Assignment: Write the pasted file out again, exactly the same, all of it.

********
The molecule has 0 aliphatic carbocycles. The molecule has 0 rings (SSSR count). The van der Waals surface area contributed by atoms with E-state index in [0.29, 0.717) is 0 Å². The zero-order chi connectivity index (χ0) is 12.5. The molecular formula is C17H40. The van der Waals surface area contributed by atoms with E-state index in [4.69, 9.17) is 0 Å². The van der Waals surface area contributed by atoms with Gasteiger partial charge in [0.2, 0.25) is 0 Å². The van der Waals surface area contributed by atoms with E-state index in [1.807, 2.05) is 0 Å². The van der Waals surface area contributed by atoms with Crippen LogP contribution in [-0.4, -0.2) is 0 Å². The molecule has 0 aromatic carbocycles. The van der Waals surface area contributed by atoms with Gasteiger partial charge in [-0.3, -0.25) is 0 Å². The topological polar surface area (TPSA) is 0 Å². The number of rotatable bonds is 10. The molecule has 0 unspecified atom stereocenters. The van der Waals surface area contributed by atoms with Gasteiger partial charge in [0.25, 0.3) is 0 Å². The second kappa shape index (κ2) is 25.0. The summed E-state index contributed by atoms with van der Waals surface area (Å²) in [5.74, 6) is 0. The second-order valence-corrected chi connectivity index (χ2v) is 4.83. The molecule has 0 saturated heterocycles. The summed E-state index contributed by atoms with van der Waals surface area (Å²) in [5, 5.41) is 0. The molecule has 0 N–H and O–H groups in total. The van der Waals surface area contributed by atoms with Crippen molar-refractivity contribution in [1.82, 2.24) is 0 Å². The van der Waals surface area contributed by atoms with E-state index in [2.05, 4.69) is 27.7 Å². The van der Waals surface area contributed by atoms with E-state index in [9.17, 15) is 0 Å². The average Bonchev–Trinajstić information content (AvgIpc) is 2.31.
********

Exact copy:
The molecule has 0 aliphatic carbocycles. The molecule has 0 rings (SSSR count). The van der Waals surface area contributed by atoms with E-state index in [0.29, 0.717) is 0 Å². The zero-order chi connectivity index (χ0) is 12.5. The molecular formula is C17H40. The van der Waals surface area contributed by atoms with E-state index in [4.69, 9.17) is 0 Å². The van der Waals surface area contributed by atoms with Gasteiger partial charge in [0.2, 0.25) is 0 Å². The van der Waals surface area contributed by atoms with E-state index in [1.807, 2.05) is 0 Å². The van der Waals surface area contributed by atoms with Crippen LogP contribution in [-0.4, -0.2) is 0 Å². The molecule has 0 aromatic carbocycles. The van der Waals surface area contributed by atoms with Gasteiger partial charge in [-0.3, -0.25) is 0 Å². The topological polar surface area (TPSA) is 0 Å². The number of rotatable bonds is 10. The molecule has 0 unspecified atom stereocenters. The van der Waals surface area contributed by atoms with Gasteiger partial charge in [0.25, 0.3) is 0 Å². The second kappa shape index (κ2) is 25.0. The summed E-state index contributed by atoms with van der Waals surface area (Å²) in [5.74, 6) is 0. The second-order valence-corrected chi connectivity index (χ2v) is 4.83. The molecule has 0 saturated heterocycles. The summed E-state index contributed by atoms with van der Waals surface area (Å²) in [5, 5.41) is 0. The molecule has 0 N–H and O–H groups in total. The van der Waals surface area contributed by atoms with Crippen molar-refractivity contribution in [1.82, 2.24) is 0 Å². The van der Waals surface area contributed by atoms with E-state index in [2.05, 4.69) is 27.7 Å². The van der Waals surface area contributed by atoms with E-state index in [9.17, 15) is 0 Å². The average Bonchev–Trinajstić information content (AvgIpc) is 2.31.